I represented the B.C. Green Party at the Green Party of Canada (GPC) convention in Ottawa, but I did not support the Palestinian Self Determination and the Movement for Boycott, Divestment and Sanctions (BDS) resolution.
This policy will not contribute to solving the challenges in the Middle East. In fact, applying BDS tools specifically to Israel undermines Green values, which are fundamentally a commitment to bring people together from both sides of an issue, to negotiate and bridge divides.
Boycotts, divestments and sanctions are legitimate tools for governments but their specific application cannot be properly decided on the plenary floor of the GPC convention. This was emotional not informed decision-making.
Political parties should develop their own political philosophy, and support and defend it through policy. While social justice is a core principle of the Green Party, the Party is not primarily a social justice organization.
Social justice advocacy groups have a significant role in our society. Green Party members are important members of these organizations, but it is misguided to think that any Green Party should have a practice of formally endorsing these groups. It is not the role of a political party to adopt another group’s agendas no matter how valid and important their aims. Political parties need to focus on governing.
The fact that this policy has divided the GPC is evidence enough that it is not an effective tool for building consensus and making peace. The GPC should be having these important foreign policy discussions but we should be careful when pointing fingers.
That takes me to another more personal issue I have with the adoption of this policy. As one of the only First Nations people at the convention I am compelled to highlight the irony that many of the well-meaning people in the room missed.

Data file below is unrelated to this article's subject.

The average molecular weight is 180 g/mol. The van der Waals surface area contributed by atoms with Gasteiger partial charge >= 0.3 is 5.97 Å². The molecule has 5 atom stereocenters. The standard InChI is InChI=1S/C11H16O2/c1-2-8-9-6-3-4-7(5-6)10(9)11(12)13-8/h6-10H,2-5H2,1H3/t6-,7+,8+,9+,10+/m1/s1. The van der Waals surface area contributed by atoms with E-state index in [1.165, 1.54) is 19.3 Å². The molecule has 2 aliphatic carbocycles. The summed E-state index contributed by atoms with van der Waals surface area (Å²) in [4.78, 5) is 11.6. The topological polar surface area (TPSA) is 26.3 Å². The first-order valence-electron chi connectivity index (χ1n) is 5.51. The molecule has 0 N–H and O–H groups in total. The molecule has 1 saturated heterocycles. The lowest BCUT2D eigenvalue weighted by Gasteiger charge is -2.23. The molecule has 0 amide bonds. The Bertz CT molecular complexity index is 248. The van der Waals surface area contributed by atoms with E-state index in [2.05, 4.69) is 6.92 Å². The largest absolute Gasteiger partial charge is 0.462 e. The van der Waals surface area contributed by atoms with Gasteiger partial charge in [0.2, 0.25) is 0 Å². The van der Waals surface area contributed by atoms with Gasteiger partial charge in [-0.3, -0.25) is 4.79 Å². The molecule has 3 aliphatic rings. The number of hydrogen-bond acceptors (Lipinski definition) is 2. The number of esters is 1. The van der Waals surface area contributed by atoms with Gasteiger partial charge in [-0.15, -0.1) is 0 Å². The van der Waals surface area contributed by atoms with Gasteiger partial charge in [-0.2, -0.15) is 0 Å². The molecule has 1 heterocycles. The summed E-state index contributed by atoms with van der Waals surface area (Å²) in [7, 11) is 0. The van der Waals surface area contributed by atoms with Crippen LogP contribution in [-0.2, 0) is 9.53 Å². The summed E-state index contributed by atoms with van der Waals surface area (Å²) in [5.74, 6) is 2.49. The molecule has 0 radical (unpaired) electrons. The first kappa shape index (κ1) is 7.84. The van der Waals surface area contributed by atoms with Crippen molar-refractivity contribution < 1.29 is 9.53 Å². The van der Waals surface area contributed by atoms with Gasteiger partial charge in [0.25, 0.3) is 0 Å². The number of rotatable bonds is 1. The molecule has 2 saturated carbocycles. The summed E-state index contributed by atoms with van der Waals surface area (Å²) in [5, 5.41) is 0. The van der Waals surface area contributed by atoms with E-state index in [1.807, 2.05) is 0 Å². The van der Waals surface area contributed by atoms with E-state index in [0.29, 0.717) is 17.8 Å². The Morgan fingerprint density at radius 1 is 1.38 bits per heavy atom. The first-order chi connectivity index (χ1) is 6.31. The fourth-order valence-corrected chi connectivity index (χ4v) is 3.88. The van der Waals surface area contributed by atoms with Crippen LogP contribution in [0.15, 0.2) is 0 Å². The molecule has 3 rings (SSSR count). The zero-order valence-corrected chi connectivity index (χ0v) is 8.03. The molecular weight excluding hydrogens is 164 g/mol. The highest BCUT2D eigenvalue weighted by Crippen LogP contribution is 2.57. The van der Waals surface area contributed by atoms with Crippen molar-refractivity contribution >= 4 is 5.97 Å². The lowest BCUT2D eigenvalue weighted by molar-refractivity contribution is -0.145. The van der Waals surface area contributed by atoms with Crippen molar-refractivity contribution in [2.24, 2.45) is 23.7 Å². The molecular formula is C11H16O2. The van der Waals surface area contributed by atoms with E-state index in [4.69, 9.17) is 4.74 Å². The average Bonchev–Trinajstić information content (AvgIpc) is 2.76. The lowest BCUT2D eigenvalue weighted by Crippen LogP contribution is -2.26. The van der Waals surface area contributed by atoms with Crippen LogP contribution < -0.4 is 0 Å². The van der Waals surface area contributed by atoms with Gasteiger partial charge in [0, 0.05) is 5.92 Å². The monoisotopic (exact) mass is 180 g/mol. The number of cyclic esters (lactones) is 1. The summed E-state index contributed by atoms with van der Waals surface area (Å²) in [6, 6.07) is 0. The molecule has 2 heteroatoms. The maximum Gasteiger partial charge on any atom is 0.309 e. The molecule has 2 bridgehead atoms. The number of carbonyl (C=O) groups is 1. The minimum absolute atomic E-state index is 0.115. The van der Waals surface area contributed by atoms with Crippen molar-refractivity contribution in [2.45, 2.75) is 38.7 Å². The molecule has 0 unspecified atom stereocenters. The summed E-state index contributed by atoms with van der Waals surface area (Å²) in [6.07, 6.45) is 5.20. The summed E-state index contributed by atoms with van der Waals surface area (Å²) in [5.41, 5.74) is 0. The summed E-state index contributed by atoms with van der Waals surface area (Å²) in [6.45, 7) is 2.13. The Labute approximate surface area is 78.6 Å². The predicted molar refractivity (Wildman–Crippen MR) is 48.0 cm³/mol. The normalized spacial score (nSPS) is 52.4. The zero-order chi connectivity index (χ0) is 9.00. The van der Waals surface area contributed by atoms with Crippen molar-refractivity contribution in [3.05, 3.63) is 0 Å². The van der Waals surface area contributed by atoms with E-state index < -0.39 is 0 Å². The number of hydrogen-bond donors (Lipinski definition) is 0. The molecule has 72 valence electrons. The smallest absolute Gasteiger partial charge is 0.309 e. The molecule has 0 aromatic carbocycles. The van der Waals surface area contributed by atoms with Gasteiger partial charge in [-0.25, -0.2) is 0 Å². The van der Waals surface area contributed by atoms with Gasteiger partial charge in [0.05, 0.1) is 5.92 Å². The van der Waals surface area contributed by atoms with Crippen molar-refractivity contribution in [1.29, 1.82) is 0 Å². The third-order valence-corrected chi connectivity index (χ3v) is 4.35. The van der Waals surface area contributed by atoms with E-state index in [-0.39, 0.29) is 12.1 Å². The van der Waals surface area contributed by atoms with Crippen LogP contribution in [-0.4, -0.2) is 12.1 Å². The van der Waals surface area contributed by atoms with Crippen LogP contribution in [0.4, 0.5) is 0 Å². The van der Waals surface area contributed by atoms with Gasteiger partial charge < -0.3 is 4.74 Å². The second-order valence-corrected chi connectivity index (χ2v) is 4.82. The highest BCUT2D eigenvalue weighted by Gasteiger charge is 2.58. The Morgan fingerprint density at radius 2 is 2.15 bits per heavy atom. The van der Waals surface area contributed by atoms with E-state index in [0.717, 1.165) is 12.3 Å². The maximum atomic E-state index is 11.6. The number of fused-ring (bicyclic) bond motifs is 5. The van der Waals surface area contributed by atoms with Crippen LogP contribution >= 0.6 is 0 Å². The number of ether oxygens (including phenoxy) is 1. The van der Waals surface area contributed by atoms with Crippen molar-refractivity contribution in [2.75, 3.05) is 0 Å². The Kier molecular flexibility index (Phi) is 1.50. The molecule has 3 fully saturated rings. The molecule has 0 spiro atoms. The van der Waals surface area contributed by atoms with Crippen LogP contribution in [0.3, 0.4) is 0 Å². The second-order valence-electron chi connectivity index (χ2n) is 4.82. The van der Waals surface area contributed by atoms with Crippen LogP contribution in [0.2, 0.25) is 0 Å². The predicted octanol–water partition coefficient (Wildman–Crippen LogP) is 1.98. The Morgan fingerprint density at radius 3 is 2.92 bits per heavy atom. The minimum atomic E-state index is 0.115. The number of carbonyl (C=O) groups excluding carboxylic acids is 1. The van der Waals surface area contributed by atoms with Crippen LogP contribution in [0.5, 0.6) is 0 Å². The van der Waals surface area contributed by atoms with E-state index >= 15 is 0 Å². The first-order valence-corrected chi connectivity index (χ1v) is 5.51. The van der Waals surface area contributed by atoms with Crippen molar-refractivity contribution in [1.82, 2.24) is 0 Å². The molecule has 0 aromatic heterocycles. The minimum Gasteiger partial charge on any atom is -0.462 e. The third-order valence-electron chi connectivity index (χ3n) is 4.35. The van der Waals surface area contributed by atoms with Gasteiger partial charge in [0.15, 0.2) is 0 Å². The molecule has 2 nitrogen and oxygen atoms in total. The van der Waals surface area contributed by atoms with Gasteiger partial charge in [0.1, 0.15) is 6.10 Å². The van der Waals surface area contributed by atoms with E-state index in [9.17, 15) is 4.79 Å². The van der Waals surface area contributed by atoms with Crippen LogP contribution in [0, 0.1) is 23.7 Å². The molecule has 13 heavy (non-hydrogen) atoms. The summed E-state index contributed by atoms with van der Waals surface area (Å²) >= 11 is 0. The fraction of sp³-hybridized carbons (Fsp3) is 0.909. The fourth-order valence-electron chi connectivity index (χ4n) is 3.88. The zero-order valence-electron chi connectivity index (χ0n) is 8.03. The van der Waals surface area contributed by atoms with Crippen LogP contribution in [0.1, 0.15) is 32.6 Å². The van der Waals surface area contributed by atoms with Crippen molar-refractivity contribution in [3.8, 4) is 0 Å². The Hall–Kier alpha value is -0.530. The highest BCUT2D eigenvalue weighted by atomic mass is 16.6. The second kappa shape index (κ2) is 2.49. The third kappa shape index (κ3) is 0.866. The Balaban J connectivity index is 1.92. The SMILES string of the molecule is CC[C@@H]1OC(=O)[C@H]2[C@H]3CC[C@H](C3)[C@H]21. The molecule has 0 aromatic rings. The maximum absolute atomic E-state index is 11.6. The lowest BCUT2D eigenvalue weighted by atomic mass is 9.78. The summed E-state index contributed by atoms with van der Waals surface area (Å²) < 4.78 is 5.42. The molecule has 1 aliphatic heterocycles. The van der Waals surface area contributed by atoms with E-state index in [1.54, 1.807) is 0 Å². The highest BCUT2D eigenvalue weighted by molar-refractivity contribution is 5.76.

The GPC opened the convention with a statement that it was hosted on unceded Algonquin territory. We often use these statements to acknowledge Canada’s Indigenous land settlement issues, seemingly a step toward reconciling our historical and current conflicts. This resolution served as a reminder that we are largely unprepared to deal with our own outstanding issues in a meaningful way.
Despite our desire to have an opinion on global issues, frankly, I don’t think Canadians are in a good position to point fingers on this one. I’m not saying we have to solely mind our own business. I’m saying we have to at least mind our own business, and we aren’t.
The fact that Canada has unresolved land settlement issues does not negate the need for sound foreign policy, nor should it mute our voice in the international discussion. Our position, particularly with settlement conflicts, however, must be placed within the context of our own blighted history.
Canada is still not dealing adequately with indigenous land issues. First Nations are forced to defend their rights in the courts at an astronomical cost to themselves while in many of these cases it should be the Government of Canada that is compelled to defend its actions.
Is the government stepping up proactively on the hundreds of recommendations from the Royal Commission on Aboriginal People and the Truth and Reconciliation Commission—or will Indigenous people have to settle these issues in court as well?
I live on an Indian Reserve. It was a blunt tool used to clear land of Indigenous people to create settlements. In British Columbia this was done both forcibly and subversively and without the benefit of treaties. As a result, we have seen one Supreme Court case after another come down on the side of First Nations, yet there is little change and the cases continue to pile up. The social and economic impacts of these unnecessary legal battles are unacceptable.
Policies are not merely ideas and hopeful solutions. The BC Green Party recognized this after the 2013 election and has developed a higher level, values-based policy development process. New BC Green policies must be broadly and easily applicable and must provide our MLAs with a set of strong values, clear direction and flexibility to apply it to diverse and unique situations.
I recommend the GPC take another look at their policy process and get out of single issues and deal with the wider concerns that can be applied more generally. If not their policy book will look like a running commentary of the current pressing social justice issues of the day.